Irving Finkel in The Telegraph:
In the year 1872 one George Smith, a banknote engraver turned assistant in the British Museum, astounded the world by discovering the story of the Flood – much the same as that in the Book of Genesis – inscribed on a cuneiform tablet made of clay that had recently been excavated at far-distant Nineveh (in present-day Iraq). Human behaviour, according to this new discovery, prompted the gods of Babylon to wipe out mankind through death by water, and, as in the Bible, the survival of all living things was effected at the last minute by a single man.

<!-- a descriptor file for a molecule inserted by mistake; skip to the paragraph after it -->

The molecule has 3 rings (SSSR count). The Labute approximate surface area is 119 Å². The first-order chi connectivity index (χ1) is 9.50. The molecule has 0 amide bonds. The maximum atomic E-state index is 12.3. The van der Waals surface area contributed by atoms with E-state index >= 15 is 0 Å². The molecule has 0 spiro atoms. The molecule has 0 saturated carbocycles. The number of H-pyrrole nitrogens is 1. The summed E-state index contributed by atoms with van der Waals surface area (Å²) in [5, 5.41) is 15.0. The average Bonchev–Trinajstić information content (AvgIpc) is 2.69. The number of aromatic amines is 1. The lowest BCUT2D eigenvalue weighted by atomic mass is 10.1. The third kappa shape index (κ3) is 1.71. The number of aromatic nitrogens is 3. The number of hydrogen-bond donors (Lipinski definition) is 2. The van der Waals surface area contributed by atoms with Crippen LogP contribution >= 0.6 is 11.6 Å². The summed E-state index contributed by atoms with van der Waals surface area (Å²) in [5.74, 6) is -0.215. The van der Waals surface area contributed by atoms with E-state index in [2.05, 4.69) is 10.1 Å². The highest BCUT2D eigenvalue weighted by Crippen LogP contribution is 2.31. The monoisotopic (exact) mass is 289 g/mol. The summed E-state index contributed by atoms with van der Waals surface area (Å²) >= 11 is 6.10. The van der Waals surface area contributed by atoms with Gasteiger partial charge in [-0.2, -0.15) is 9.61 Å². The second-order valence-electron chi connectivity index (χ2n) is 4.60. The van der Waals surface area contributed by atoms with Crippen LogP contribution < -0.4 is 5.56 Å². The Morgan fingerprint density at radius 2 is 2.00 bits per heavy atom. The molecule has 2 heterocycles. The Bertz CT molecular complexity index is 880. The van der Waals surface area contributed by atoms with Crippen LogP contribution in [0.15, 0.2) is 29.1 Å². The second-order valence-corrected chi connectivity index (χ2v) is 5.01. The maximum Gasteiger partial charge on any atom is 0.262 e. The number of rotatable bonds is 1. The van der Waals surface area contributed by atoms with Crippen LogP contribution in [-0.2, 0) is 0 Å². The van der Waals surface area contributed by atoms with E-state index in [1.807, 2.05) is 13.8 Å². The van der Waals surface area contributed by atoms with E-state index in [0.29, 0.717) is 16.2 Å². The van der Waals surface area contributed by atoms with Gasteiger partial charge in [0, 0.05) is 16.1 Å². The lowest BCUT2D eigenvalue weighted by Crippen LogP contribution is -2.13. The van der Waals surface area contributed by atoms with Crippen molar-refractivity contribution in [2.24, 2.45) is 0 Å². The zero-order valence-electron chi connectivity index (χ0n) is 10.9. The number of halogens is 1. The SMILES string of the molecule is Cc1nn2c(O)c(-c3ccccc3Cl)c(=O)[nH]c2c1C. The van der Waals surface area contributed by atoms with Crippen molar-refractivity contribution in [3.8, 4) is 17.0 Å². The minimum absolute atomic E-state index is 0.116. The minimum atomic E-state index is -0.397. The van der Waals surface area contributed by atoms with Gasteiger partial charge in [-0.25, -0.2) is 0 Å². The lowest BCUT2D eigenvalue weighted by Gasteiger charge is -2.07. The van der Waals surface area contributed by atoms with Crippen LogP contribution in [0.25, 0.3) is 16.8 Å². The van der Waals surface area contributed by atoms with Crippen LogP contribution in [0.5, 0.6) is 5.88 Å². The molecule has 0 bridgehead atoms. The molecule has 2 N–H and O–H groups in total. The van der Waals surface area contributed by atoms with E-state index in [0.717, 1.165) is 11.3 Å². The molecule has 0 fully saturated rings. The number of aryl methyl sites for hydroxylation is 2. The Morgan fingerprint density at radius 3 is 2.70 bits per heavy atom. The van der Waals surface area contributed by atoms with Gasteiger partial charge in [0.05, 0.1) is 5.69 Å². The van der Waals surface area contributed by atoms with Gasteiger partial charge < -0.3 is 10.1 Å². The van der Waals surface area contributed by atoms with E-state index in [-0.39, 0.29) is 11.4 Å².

…Smith announced his discoveries at a meeting of the Society of Biblical Archaeology in London, on December 3, 1872. August dignitaries were present, including the Archbishop of Canterbury – since Smith’s findings had serious implications for church authority – and the classically-disposed prime minister, WE Gladstone. For Smith’s audience, as it had been for the man himself, the news was electrifying. In 1872 everyone knew their Bible backwards, and the announcement that the iconic story of the Ark and the Flood existed on a barbaric-looking document of clay in the British Museum that pre-dated the Bible and had been dug up somewhere in the East was indigestible. A hundred and thirteen years after Smith’s breakthrough, a similar episode of British-Museum-curator-meets-amazing-cuneiform-flood-story befell me.